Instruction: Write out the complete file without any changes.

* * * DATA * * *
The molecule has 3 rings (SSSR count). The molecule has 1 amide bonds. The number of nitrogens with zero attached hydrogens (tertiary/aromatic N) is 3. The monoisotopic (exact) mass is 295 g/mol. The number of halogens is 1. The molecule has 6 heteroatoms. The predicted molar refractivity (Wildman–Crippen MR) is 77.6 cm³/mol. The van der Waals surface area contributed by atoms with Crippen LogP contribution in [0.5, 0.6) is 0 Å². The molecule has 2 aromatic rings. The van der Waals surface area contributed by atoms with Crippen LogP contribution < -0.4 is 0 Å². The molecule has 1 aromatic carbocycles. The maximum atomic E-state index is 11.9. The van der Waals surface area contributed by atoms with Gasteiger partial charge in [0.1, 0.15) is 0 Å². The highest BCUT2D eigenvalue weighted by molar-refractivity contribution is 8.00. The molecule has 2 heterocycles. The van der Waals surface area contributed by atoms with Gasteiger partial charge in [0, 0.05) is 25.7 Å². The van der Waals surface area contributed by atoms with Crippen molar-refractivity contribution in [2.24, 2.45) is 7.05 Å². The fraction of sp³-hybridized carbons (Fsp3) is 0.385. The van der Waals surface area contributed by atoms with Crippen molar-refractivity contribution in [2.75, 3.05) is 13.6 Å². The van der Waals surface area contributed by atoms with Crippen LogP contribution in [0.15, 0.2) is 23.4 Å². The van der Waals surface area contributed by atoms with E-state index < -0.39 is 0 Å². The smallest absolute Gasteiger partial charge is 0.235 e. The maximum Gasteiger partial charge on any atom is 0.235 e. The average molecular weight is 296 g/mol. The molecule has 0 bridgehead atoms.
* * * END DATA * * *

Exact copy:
The molecule has 3 rings (SSSR count). The molecule has 1 amide bonds. The number of nitrogens with zero attached hydrogens (tertiary/aromatic N) is 3. The monoisotopic (exact) mass is 295 g/mol. The number of halogens is 1. The molecule has 6 heteroatoms. The predicted molar refractivity (Wildman–Crippen MR) is 77.6 cm³/mol. The van der Waals surface area contributed by atoms with Crippen LogP contribution in [0.5, 0.6) is 0 Å². The molecule has 2 aromatic rings. The van der Waals surface area contributed by atoms with Crippen LogP contribution < -0.4 is 0 Å². The molecule has 1 aromatic carbocycles. The maximum atomic E-state index is 11.9. The van der Waals surface area contributed by atoms with Gasteiger partial charge in [0.1, 0.15) is 0 Å². The highest BCUT2D eigenvalue weighted by molar-refractivity contribution is 8.00. The molecule has 2 heterocycles. The van der Waals surface area contributed by atoms with Gasteiger partial charge in [0, 0.05) is 25.7 Å². The van der Waals surface area contributed by atoms with Crippen molar-refractivity contribution in [2.24, 2.45) is 7.05 Å². The fraction of sp³-hybridized carbons (Fsp3) is 0.385. The van der Waals surface area contributed by atoms with Crippen molar-refractivity contribution in [2.75, 3.05) is 13.6 Å². The van der Waals surface area contributed by atoms with Crippen LogP contribution in [0.15, 0.2) is 23.4 Å². The van der Waals surface area contributed by atoms with E-state index < -0.39 is 0 Å². The smallest absolute Gasteiger partial charge is 0.235 e. The maximum Gasteiger partial charge on any atom is 0.235 e. The average molecular weight is 296 g/mol. The molecule has 0 bridgehead atoms.